Red Dead Redemption 2 and the Legends of Redemption Scents

Russ and I have been playing Red Dead Redemption 2 since the beginning of the pandemic. We figured that if we couldn't get out and do the things we wanted—interact with people, play poker, etc.—at least we could do it in a very realistic and beautiful game.

People had told us for years that we should try playing it, but we aren’t video game people. We didn’t grow up with games, aren’t handy with controllers, and generally prefer real-life experiences over virtual ones.

So, when people insisted we play Red Dead Redemption, we were skeptical. We thought it might be great for others, but definitely not for us.

However, when the pandemic hit, we gave it a chance, and I believe Red Dead Redemption 2 kept us sane while everything else was chaotic.

We would play for entire days, and even now, if I have a spare afternoon and need some relaxation, I’ll sit and play for a few hours. I’ve even started taking screenshots of the game for inspiration for my watercolor paintings. There’s no question that Red Dead Redemption 2 is the most beautiful video game I’ve ever seen.

At this point, we’ve played through the entire game multiple times (well, Russ has; I still can’t handle the end of Arthur’s story, so I’ve managed to avoid that crucial scene on the mountain). (For those who know, you know. I don’t want to spoil it for anyone else.)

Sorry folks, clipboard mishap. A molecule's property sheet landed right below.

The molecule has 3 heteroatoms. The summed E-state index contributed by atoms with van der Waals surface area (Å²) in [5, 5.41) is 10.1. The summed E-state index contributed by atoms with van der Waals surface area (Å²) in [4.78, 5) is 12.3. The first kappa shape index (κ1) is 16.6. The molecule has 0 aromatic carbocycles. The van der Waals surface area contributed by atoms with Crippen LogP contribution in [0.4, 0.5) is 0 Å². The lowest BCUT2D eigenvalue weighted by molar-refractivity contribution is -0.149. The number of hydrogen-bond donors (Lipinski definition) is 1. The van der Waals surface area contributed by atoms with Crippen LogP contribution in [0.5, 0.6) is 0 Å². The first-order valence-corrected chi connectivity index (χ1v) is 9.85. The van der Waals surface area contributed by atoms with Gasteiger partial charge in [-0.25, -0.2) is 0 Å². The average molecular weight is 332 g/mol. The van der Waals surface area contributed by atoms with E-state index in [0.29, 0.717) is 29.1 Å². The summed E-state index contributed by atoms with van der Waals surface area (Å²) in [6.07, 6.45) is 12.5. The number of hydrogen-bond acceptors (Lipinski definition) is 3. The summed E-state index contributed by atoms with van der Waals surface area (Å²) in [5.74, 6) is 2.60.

When we discussed creating scents inspired by the game, we wanted to focus on people or places.

Making scents inspired by characters seemed a bit tricky from an intellectual property standpoint (I’m still waiting to hear back from Rockstar about licensing), but we figured using location names was pretty safe.

We plan on making many others, but for our starter Legends of Redemption set, we have Big Valley, Saint Denis, Emerald Ranch, and Rhodes.

Rhodes was particularly challenging because, taken literally, it didn’t smell that great—kind of like dusty tobacco. But after a few tries, I think you’ll really love what we’ve come up with.

Many video games don’t seem to contribute meaningfully to culture or a positive life, but I appreciate Red Dead Redemption for how it celebrates transitions, exploration, leadership challenges, and interpersonal relations.

In particular, I love Sadie’s character because she came from a horrible situation and showed incredible strength (and even a fierce rebellious spirit) as her character developed.

Each character is rich and the storytelling really shines.

Each location in the game is inspired by, but not obviously derived from, real-world locations in the United States... When we first got into Tumbleweed, I was absolutely enamored. Russ actually saved the game at that point to show me this new and wonderful place that reminded me so much of Joshua Tree.

If you’ve ever wandered through the back alleys and streets of Saint Denis, greeted a stray dog, or petted a cat, you know this game is unlike any other.

If you haven’t played it, it’s unlike any other game I’ve ever experienced. For those old enough to remember, it has the pacing, at times, of Myst—groundbreaking in its storytelling.

It’s really hard to explain how much of an impact Red Dead Redemption 2 has had on our lives, and I know we aren’t alone in this experience.

Check out our Legends of Redemption Cologne Set:

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